I try to prove the second order condition for convexity.

So far' I've done the following:

First, I prove second order => convexity:

Let $f$ be a function with positive semi-definite Hessian. Using second order Taylor expansion I have:

$f(y) = f(x)+\nabla f(x)^T(y-x)+(y-x)^T \nabla^2f(x+a(y-x))(y-x)$ for some value of $a \in [0,1]$. Let's note this by (*).

Now, since the Hessian is positive semi-definite, $(y-x)^T \nabla ^2f(x+a(y-x))(y-x) \geq 0$. Let's note this by (**).

Now I can use (*) and (**) to prove that $f$ is convex. (*) and (**) => $f(y) \geq f(x) + \nabla f(x)^T(y-x)$ => $f$ is convex by the first order of convexity. Q.E.D. (The second direction is quite similar).

Now, my question is how to formally prove (*) and (**). I know it's follows from Taylor's theorem and Lagrange form of the reminder.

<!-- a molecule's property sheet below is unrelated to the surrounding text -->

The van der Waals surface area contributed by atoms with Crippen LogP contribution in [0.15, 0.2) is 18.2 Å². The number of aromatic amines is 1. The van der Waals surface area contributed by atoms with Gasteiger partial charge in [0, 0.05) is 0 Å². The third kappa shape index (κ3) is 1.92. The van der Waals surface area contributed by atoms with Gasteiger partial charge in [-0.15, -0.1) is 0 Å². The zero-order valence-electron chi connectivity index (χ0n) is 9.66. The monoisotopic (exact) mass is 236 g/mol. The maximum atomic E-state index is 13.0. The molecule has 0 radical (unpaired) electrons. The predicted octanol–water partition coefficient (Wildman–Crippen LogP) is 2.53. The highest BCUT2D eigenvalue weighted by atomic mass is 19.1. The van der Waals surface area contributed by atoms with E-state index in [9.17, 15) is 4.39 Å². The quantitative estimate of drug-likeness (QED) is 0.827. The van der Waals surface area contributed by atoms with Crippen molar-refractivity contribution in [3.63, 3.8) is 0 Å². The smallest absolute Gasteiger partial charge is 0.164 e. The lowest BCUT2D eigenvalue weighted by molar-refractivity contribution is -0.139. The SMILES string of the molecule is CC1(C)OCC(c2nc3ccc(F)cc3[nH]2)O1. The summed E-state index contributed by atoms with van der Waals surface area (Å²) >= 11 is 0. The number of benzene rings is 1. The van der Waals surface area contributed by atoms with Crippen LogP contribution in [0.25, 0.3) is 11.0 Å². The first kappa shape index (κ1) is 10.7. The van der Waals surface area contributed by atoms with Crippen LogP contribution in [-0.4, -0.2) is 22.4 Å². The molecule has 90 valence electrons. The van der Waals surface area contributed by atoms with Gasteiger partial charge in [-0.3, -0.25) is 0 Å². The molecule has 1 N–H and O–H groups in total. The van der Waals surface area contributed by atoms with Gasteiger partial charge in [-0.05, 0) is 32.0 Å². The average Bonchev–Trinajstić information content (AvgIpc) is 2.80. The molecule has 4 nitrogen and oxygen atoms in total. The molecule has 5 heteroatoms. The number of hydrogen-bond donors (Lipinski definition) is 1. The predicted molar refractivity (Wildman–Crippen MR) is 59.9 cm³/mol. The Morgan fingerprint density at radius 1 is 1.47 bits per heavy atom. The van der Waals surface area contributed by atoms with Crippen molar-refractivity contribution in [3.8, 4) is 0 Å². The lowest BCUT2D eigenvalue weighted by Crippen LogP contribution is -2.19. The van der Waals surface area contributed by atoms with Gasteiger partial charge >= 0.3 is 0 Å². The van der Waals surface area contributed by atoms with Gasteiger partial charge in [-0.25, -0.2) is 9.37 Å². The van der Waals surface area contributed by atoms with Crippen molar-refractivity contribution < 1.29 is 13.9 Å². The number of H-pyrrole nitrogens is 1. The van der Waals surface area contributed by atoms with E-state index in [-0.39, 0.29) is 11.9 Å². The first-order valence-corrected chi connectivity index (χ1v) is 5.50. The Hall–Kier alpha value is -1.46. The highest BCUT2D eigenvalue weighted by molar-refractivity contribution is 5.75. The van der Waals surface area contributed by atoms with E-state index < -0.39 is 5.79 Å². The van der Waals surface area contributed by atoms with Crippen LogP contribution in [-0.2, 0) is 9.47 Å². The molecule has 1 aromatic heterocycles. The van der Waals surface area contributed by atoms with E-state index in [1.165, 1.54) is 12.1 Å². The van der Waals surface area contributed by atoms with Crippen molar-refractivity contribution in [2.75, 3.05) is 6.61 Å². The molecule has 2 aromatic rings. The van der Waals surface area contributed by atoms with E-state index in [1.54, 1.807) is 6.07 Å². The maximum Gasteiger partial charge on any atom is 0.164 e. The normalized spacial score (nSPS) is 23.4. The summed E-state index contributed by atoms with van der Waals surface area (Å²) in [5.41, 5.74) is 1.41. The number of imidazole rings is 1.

We can show that (*) holds using Taylor's theorem in one real variable (see here). We have that $$ f(x)=f(a)+f'(a)(x-a)+\frac{f''(\xi_L)}{2!}(x-a)^2, $$ where $\xi_L\in(a,x)$. Set $g(t)=f(x+t(y-x))$. Then $$ g(1)=g(0)+g'(0)+\frac{g''(\xi_L)}{2!}, $$ where $\xi_L\in(0,1)$ (as you mentioned, this is the Lagrange form of the remainder). Since $$ g'(a)=\nabla f(x)^{\mathrm T}(y-x) \quad\text{and}\quad g''(a)=(y-x)^{\mathrm T}\nabla^2f(x+a(y-x))(y-x), $$ we have that $$ f(y)=f(x)+\nabla f(x)^{\mathrm T}(y-x)+(y-x)^{\mathrm T}\nabla^2f(x+a(y-x))(y-x) $$ with some $a\in(0,1)$, which establishes (*).

To prove (**), we only need to notice that this directly follows from the second-order condition. The second order condition is that the Hessian $\nabla^2f(z)$ is positive semidefinite, which means that $$ v^{\mathrm T} \nabla^2f(z)v\ge0 $$ for any $z$ in the domain of $f$ and for any vector $v$. Set $z=x+a(y-x)$ and $v=y-x$ to conclude.

I hope this helps.


Your Answer

By clicking “Post Your Answer”, you agree to our terms of service, privacy policy and cookie policy

Not the answer you're looking for? Browse other questions tagged or ask your own question.